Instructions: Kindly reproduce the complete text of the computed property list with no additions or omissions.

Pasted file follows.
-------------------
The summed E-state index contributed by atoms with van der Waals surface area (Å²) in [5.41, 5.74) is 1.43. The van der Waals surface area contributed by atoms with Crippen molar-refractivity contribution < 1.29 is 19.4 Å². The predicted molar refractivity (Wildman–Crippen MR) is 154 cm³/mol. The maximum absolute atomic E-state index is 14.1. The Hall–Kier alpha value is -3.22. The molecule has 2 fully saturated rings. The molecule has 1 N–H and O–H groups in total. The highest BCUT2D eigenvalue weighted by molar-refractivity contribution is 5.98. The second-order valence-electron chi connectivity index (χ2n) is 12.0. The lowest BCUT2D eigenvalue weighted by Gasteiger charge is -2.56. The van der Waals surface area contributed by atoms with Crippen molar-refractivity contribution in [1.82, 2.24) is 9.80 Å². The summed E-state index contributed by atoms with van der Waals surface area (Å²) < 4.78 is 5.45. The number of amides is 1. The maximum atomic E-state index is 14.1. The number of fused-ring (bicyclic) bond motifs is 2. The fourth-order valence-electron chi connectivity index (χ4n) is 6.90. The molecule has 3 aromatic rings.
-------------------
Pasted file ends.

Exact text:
The summed E-state index contributed by atoms with van der Waals surface area (Å²) in [5.41, 5.74) is 1.43. The van der Waals surface area contributed by atoms with Crippen molar-refractivity contribution < 1.29 is 19.4 Å². The predicted molar refractivity (Wildman–Crippen MR) is 154 cm³/mol. The maximum absolute atomic E-state index is 14.1. The Hall–Kier alpha value is -3.22. The molecule has 2 fully saturated rings. The molecule has 1 N–H and O–H groups in total. The highest BCUT2D eigenvalue weighted by molar-refractivity contribution is 5.98. The second-order valence-electron chi connectivity index (χ2n) is 12.0. The lowest BCUT2D eigenvalue weighted by Gasteiger charge is -2.56. The van der Waals surface area contributed by atoms with Crippen molar-refractivity contribution in [1.82, 2.24) is 9.80 Å². The summed E-state index contributed by atoms with van der Waals surface area (Å²) < 4.78 is 5.45. The number of amides is 1. The maximum atomic E-state index is 14.1. The number of fused-ring (bicyclic) bond motifs is 2. The fourth-order valence-electron chi connectivity index (χ4n) is 6.90. The molecule has 3 aromatic rings.